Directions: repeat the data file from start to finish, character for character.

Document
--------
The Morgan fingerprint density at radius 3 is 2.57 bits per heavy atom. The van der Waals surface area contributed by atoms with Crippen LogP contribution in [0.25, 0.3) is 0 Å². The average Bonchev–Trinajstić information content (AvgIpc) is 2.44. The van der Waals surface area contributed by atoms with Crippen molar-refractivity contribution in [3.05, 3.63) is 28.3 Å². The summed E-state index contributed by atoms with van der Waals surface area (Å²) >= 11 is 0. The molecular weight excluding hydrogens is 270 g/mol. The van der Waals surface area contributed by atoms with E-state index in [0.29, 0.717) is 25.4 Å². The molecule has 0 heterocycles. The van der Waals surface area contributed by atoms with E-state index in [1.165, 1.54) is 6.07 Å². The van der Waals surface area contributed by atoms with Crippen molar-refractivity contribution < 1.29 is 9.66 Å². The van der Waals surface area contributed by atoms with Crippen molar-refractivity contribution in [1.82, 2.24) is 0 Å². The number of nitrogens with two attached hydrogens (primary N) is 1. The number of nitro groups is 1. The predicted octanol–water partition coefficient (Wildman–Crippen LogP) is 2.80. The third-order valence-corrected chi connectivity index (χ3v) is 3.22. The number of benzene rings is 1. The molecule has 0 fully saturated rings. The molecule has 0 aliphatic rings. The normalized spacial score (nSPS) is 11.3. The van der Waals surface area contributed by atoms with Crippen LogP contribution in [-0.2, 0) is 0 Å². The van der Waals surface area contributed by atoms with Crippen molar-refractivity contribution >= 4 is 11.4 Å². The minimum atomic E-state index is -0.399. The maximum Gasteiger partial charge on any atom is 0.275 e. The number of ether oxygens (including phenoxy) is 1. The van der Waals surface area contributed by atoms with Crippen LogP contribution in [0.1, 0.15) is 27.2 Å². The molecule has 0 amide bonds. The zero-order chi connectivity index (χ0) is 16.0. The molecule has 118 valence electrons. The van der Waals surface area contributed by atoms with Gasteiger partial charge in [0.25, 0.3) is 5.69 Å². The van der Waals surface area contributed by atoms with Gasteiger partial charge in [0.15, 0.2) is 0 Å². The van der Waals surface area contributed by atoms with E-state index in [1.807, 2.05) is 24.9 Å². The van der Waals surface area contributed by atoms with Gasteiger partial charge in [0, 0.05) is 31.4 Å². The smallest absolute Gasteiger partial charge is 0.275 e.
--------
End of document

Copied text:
The Morgan fingerprint density at radius 3 is 2.57 bits per heavy atom. The van der Waals surface area contributed by atoms with Crippen LogP contribution in [0.25, 0.3) is 0 Å². The average Bonchev–Trinajstić information content (AvgIpc) is 2.44. The van der Waals surface area contributed by atoms with Crippen molar-refractivity contribution in [3.05, 3.63) is 28.3 Å². The summed E-state index contributed by atoms with van der Waals surface area (Å²) >= 11 is 0. The molecular weight excluding hydrogens is 270 g/mol. The van der Waals surface area contributed by atoms with E-state index in [0.29, 0.717) is 25.4 Å². The molecule has 0 heterocycles. The van der Waals surface area contributed by atoms with E-state index in [1.165, 1.54) is 6.07 Å². The van der Waals surface area contributed by atoms with Crippen molar-refractivity contribution < 1.29 is 9.66 Å². The van der Waals surface area contributed by atoms with Crippen molar-refractivity contribution in [1.82, 2.24) is 0 Å². The number of nitrogens with two attached hydrogens (primary N) is 1. The number of nitro groups is 1. The predicted octanol–water partition coefficient (Wildman–Crippen LogP) is 2.80. The third-order valence-corrected chi connectivity index (χ3v) is 3.22. The number of benzene rings is 1. The molecule has 0 fully saturated rings. The molecule has 0 aliphatic rings. The normalized spacial score (nSPS) is 11.3. The van der Waals surface area contributed by atoms with Crippen LogP contribution in [-0.2, 0) is 0 Å². The van der Waals surface area contributed by atoms with Crippen molar-refractivity contribution >= 4 is 11.4 Å². The minimum atomic E-state index is -0.399. The maximum Gasteiger partial charge on any atom is 0.275 e. The number of ether oxygens (including phenoxy) is 1. The van der Waals surface area contributed by atoms with Crippen LogP contribution in [0.1, 0.15) is 27.2 Å². The molecule has 0 amide bonds. The zero-order chi connectivity index (χ0) is 16.0. The molecule has 118 valence electrons. The van der Waals surface area contributed by atoms with Gasteiger partial charge in [0.25, 0.3) is 5.69 Å². The van der Waals surface area contributed by atoms with Gasteiger partial charge in [0.15, 0.2) is 0 Å². The van der Waals surface area contributed by atoms with E-state index in [1.807, 2.05) is 24.9 Å². The van der Waals surface area contributed by atoms with Gasteiger partial charge in [0, 0.05) is 31.4 Å². The smallest absolute Gasteiger partial charge is 0.275 e.